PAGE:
“Why Is There No Female Dalai Lama?” International Reporter and TV Host Pens First Comprehensive Book Showcasing Women’s Role in Bringing Tibetan Buddhism to the West
LOS ANGELES (May 4, 2013)— The Dalai Lama's enthusiastic 'yes' to a female successor in a new TV interview with UK Channel 4 was making headlines. Author Michaela Haas has just discussed this possibility in recent articles in the Washington Post and the Huffington Post: A Female Dalai Lama? Why It Matters.
With her unique career as a successful television host, an international reporter and engaging scholar in Buddhist philosophy, Michaela Haas, PhD, has had unparalleled access to the women who have helped shape Buddhism in the West. Her experience and personal relationships with well-known teachers and authors
such as Pema Chödrön and Joan Halifax have culminated in a groundbreaking new biography being published by Shambhala Publications this April, Dakini Power: Extraordinary Women Shaping the Transmission of Tibetan Buddhism in the West.
Haas’s book is the first spiritual biography to profile and honor the lives of twelve female pioneers of Tibetan Buddhism, whose fresh insights have directly impacted how the Buddhist tradition is perceived in the West. Currently, the Buddhist women’s movement is represented by an estimated 400 million women worldwide. That women participate fully as teachers is probably the single biggest change in Buddhism coming to the West.
A London fishmonger’s daughter who spent 12 years in a cave in the Himalayas; a Malibu surfer girl who then became a nun and founded the most important international organization for Buddhist women; the first Tibetan immigrant in America who had to escape the Chinese grip with her five sons and is now an
acclaimed teacher in Seattle: The women featured in Dakini Power—contemporary teachers of Tibetan Buddhism, both Westerners and Asians, who teach in the West—followed their intuition against all odds, made dramatic and unusual decisions, and sometimes had to fight for their survival in order to lead the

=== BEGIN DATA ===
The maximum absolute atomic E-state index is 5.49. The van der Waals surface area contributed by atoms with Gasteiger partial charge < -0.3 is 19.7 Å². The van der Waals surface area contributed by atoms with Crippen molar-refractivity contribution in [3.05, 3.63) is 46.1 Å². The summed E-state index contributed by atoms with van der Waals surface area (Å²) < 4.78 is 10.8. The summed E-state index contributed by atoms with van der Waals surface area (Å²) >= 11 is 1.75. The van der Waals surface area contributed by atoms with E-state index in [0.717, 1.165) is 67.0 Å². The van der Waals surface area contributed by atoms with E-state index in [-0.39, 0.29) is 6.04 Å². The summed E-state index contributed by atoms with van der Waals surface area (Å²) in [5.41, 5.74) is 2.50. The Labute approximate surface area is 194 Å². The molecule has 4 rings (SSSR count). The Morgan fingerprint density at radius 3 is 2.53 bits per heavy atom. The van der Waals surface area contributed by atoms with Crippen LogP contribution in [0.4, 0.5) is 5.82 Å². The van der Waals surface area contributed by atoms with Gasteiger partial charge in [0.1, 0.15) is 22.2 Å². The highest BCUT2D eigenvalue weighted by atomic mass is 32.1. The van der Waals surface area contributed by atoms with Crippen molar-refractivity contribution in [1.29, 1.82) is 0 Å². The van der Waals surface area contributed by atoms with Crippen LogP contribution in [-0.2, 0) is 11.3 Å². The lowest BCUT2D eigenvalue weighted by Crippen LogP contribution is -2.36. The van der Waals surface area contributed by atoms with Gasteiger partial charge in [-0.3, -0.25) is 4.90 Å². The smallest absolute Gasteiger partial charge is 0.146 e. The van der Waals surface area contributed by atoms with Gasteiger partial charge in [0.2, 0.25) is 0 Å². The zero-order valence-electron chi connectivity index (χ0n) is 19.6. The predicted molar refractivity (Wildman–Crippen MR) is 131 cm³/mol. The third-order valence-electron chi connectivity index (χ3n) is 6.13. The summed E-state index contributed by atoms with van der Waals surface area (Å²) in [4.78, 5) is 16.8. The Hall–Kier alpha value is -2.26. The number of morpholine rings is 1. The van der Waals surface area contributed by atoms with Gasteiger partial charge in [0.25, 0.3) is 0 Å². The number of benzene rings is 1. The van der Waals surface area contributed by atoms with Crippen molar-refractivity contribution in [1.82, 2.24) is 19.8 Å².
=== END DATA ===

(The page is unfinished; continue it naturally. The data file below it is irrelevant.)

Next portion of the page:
lives they envisioned. All were criticized—for being too conservative or too rebellious, too feminist or not feminist enough—yet they pulled through with immense determination and bravery. The term dakini, in the ancient Indian language of Sanskrit, represents a female messenger of wisdom and traditionally is used to denote outstanding female practitioners.
Author Haas says, “These are role models for women everywhere who are exploring their life purpose and their spirituality. So many people dream of finding more meaning in their lives, but very few actually get around to doing something about it. The women in the book are the exception.”
The inspiring women featured in Haas’s book include:
• Elizabeth Mattis-Namgyel, author of The Power of an Open Question
continuing emergence of Tibetan Buddhism in the West and the concurrent work towards women’s inclusion in arenas of practice and leadership where they have historically been marginalized and excluded. Dakini Power is an inspiring contribution to the ongoing conversation.”
Michaela Haas, PhD, is an international reporter, lecturer, and business consultant who has been studying and practicing Buddhism for almost twenty years. She is the owner of HAAS live!, an international coaching company which combines her experience in media with mindfulness training. With a PhD in Asian Studies, she is currently a visiting scholar in Religious Studies at the University of California Santa Barbara. Since the age of sixteen, she has worked as a writer and interviewer for major nationwide German newspapers, magazines and television programs, including hosting her own successful talk show. Michaela divides her time between Malibu, California, and Munich, Germany.